#5: Chiang Mai: in cahoots with mahouts

Updated: May 5, 2020

I was saddened to read an article in the Sunday Times last month concerning the fate of Thailand’s Elephant sanctuaries. Although I’m sure it was a distressing piece to most readers, it resonated strongly with our household because earlier this year myself and my wife were fortunate enough to visit one. The Maeklang Elephant sanctuary, an hour’s drive from Chiang Mai, stands for conservation and is completely against any form of elephant exploitation. That’s why we plumped for that particular one over all the others out there during our whistle-stop tour of Thailand - sitting on the back of the resident nellies is banned, emphatically.

The future of these safe havens looks bleak; as the article stated, tourism drives the funding of the colossal amount of food needed to support every individual mammal - up to one third of a tonne, every day. Not only that, but every sanctuary requires modest sums to support tour guides (ours was the brilliant Pow), maintenance and costs of the elephant guardians - who are delightfully named mahouts. I desperately hope these charitable enterprises find a lifeline from somewhere soon and can push on into another chapter once the travel restrictions are lifted; they offer an eco-friendly, well-organised glimpse into a world and a form of conservation which is alien to most westerners. When you are fortunate enough to visit one as part of your honeymoon, the stakes are heightened…

The day starts with a 9am pick up; mini-buses from Chiang Mai make the helter-skelter pilgrimage to Mae Wang National Park and stop number one - base camp. On arrival, following a brief health and safety talk, tourists of all ages and nationalities mingle freely with a dozen or so elephants, early exchanges come in the form of feeding (as any good first date should) and once the animals are sufficiently nourished, date number two consists of bathing in a mud wallow. This is the high-point of the morning; sloshing buckets of mud pies around, the glistening pallid skin of topless Yorkshiremen and Scotsmen side by side with a herd of sunbathing giants is a sight to behold. If you catch yourself sobering to the thought of what you’ve suddenly thrust yourself into at any point, it’s enough to knock you off your feet and into the slop - best then to carry on patting them down to satisfy their need for sun protection.

On into the evening, and a further ascent into the hills of Thailand’s highest mountain, Doi Inthanon, before reaching Sky Camp, our home for the night. The day-trekkers filter away and back to the city, but for those of us who are lucky enough to be having the most surreal sleepover imaginable, we drop our overnight bags into intimate wooden huts built over a clear water stream and are introduced to elephant family number two. The rest of the afternoon and into the evening is a flawless experience of learning, prepping, feeding and more bathing. The newest arrival to the Sky Camp clan, William, proved a worthy adversary for anybody wishing to wrestle and jostle with a 250 lbs toddler. His experienced Mother stood close by, looking on with half an eye whilst chomping endlessly on fresh corn bundles the length of snooker cues.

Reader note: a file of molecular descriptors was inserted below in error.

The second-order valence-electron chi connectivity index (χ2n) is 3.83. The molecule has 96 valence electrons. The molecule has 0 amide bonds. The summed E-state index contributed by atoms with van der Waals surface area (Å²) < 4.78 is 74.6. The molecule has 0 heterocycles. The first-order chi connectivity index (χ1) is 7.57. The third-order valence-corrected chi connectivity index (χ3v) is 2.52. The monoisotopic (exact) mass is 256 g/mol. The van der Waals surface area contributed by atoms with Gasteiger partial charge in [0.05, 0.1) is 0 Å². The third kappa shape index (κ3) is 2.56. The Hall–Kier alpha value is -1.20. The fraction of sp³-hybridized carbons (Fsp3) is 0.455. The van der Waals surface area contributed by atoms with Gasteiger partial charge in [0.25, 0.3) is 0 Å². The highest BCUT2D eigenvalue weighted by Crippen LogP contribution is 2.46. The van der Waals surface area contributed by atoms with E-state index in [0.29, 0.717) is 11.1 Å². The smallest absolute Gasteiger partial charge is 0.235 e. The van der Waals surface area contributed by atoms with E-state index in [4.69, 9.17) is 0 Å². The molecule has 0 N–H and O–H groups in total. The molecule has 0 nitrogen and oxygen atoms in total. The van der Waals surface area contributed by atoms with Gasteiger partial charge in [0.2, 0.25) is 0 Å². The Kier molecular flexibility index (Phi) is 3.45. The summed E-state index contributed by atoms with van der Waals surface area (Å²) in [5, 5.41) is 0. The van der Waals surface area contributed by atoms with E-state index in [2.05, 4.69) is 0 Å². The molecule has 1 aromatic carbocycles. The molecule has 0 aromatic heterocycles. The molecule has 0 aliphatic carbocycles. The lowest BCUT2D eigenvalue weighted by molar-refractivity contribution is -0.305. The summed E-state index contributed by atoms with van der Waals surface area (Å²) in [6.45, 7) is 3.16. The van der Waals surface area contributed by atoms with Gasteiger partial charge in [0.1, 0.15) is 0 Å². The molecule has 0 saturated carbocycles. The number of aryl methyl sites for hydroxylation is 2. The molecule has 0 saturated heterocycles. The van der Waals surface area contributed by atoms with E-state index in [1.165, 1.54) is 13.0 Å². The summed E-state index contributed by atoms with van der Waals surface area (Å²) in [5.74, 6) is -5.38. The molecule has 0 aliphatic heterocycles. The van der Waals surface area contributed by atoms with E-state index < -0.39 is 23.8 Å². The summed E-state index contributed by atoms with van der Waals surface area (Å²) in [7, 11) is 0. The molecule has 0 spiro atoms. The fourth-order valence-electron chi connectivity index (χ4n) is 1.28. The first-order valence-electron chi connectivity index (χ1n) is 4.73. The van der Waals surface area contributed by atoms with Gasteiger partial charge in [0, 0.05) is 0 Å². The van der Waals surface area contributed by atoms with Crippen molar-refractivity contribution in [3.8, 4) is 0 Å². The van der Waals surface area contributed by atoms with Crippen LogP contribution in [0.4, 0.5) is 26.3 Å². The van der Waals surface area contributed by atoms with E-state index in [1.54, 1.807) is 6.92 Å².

It was fascinating to study the aforementioned mahouts; new arrivals to the camp, be it from the womb or rescued from the logging trade, are immediately fostered by an experienced keeper and the relationship can last a lifetime. The calf, William, was already in tune with his mahout and their bond was strengthened and reaffirmed by playful pulls and tugs on the excess skin which pooled around his already Minotaur-like head and knee joints; it was reminiscent of harmless tittle-tattle between siblings. Once this pact is fully-formed, the attachment is unbreakable, well as much as it can be with an animal who's instinct to bolt and take cover could not be reversed by any human hand.

The day ended with a traditional Thai BBQ under the stars, long after William and co. had tiptoed off to bed. But the heroic staff here saved the best for last; our early morning wake up call was an expectant trunk, as long as an anaconda, through our hatched hut window. Bananas had been left stealthily at our door and so our day began in the sun feeding our new friends. We were chauffeured back to the city after some light chores, safe in the knowledge that nothing else on our travels would come close to topping the short time we spent with such beguiling creatures and their homosapien roommates. Having trekked around the rest of Thailand, Laos, Vietnam and Cambodia, nothing did.

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